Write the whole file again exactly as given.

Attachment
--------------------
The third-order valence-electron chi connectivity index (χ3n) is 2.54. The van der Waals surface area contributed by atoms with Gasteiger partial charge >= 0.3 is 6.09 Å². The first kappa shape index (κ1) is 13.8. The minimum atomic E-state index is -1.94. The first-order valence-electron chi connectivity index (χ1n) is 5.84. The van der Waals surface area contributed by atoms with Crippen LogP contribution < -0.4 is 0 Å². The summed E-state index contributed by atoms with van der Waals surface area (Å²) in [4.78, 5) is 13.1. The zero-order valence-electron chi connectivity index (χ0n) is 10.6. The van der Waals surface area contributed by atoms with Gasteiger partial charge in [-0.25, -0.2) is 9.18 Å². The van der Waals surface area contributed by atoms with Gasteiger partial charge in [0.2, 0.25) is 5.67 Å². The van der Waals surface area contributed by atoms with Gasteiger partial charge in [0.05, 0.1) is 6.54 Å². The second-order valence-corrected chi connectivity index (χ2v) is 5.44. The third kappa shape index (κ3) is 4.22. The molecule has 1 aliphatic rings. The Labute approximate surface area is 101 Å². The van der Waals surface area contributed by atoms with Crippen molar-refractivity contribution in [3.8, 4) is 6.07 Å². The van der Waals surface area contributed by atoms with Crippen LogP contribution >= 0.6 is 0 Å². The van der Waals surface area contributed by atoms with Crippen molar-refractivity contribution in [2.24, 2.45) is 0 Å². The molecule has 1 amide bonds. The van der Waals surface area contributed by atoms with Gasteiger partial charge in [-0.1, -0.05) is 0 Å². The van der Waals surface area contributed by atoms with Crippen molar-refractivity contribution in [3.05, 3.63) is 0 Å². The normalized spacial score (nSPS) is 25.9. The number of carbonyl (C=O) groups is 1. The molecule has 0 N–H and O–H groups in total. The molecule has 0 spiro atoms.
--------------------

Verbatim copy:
The third-order valence-electron chi connectivity index (χ3n) is 2.54. The van der Waals surface area contributed by atoms with Gasteiger partial charge >= 0.3 is 6.09 Å². The first kappa shape index (κ1) is 13.8. The minimum atomic E-state index is -1.94. The first-order valence-electron chi connectivity index (χ1n) is 5.84. The van der Waals surface area contributed by atoms with Crippen LogP contribution < -0.4 is 0 Å². The summed E-state index contributed by atoms with van der Waals surface area (Å²) in [4.78, 5) is 13.1. The zero-order valence-electron chi connectivity index (χ0n) is 10.6. The van der Waals surface area contributed by atoms with Gasteiger partial charge in [-0.25, -0.2) is 9.18 Å². The van der Waals surface area contributed by atoms with Gasteiger partial charge in [0.2, 0.25) is 5.67 Å². The van der Waals surface area contributed by atoms with Gasteiger partial charge in [0.05, 0.1) is 6.54 Å². The second-order valence-corrected chi connectivity index (χ2v) is 5.44. The third kappa shape index (κ3) is 4.22. The molecule has 1 aliphatic rings. The Labute approximate surface area is 101 Å². The van der Waals surface area contributed by atoms with Crippen molar-refractivity contribution in [3.8, 4) is 6.07 Å². The van der Waals surface area contributed by atoms with Crippen LogP contribution >= 0.6 is 0 Å². The van der Waals surface area contributed by atoms with Crippen molar-refractivity contribution in [2.24, 2.45) is 0 Å². The molecule has 1 amide bonds. The van der Waals surface area contributed by atoms with Gasteiger partial charge in [-0.1, -0.05) is 0 Å². The van der Waals surface area contributed by atoms with Crippen molar-refractivity contribution in [3.05, 3.63) is 0 Å². The normalized spacial score (nSPS) is 25.9. The number of carbonyl (C=O) groups is 1. The molecule has 0 N–H and O–H groups in total. The molecule has 0 spiro atoms.